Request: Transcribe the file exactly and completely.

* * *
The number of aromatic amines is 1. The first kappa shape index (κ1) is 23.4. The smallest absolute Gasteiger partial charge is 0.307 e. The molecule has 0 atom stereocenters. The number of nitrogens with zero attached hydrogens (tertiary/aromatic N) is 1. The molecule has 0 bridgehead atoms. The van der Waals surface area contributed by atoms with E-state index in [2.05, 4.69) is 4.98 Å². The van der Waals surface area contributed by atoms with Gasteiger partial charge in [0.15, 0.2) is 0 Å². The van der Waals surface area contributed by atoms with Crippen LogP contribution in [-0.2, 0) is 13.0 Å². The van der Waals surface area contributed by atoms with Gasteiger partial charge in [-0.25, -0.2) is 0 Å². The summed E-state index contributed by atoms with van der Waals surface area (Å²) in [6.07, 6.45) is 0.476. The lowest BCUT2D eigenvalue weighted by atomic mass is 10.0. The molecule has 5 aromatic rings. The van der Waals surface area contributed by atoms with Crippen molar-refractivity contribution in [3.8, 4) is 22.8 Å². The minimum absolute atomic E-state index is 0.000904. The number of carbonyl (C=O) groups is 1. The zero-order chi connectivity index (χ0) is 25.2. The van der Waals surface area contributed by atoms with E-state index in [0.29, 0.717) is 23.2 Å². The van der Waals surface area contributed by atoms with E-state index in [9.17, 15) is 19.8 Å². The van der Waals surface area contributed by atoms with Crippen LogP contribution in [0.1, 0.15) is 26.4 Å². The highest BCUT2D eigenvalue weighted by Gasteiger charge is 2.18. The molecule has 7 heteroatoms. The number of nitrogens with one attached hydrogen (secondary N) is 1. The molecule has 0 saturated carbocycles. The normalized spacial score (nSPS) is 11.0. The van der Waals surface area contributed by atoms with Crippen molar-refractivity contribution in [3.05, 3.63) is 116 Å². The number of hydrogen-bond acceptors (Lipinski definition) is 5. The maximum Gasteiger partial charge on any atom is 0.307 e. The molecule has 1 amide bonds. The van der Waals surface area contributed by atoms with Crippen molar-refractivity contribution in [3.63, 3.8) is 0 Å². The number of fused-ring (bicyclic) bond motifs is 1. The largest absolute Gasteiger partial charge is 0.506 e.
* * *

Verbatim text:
The number of aromatic amines is 1. The first kappa shape index (κ1) is 23.4. The smallest absolute Gasteiger partial charge is 0.307 e. The molecule has 0 atom stereocenters. The number of nitrogens with zero attached hydrogens (tertiary/aromatic N) is 1. The molecule has 0 bridgehead atoms. The van der Waals surface area contributed by atoms with E-state index in [2.05, 4.69) is 4.98 Å². The van der Waals surface area contributed by atoms with Gasteiger partial charge in [0.15, 0.2) is 0 Å². The van der Waals surface area contributed by atoms with Crippen LogP contribution in [-0.2, 0) is 13.0 Å². The van der Waals surface area contributed by atoms with Gasteiger partial charge in [-0.25, -0.2) is 0 Å². The summed E-state index contributed by atoms with van der Waals surface area (Å²) in [6.07, 6.45) is 0.476. The lowest BCUT2D eigenvalue weighted by atomic mass is 10.0. The molecule has 5 aromatic rings. The van der Waals surface area contributed by atoms with Crippen molar-refractivity contribution in [3.8, 4) is 22.8 Å². The minimum absolute atomic E-state index is 0.000904. The number of carbonyl (C=O) groups is 1. The zero-order chi connectivity index (χ0) is 25.2. The van der Waals surface area contributed by atoms with E-state index in [0.29, 0.717) is 23.2 Å². The van der Waals surface area contributed by atoms with E-state index in [9.17, 15) is 19.8 Å². The van der Waals surface area contributed by atoms with Crippen LogP contribution in [0.1, 0.15) is 26.4 Å². The highest BCUT2D eigenvalue weighted by Gasteiger charge is 2.18. The molecule has 7 heteroatoms. The number of nitrogens with one attached hydrogen (secondary N) is 1. The molecule has 0 saturated carbocycles. The normalized spacial score (nSPS) is 11.0. The van der Waals surface area contributed by atoms with Crippen molar-refractivity contribution in [3.05, 3.63) is 116 Å². The number of hydrogen-bond acceptors (Lipinski definition) is 5. The maximum Gasteiger partial charge on any atom is 0.307 e. The molecule has 1 amide bonds. The van der Waals surface area contributed by atoms with Crippen molar-refractivity contribution in [3.63, 3.8) is 0 Å². The number of fused-ring (bicyclic) bond motifs is 1. The largest absolute Gasteiger partial charge is 0.506 e.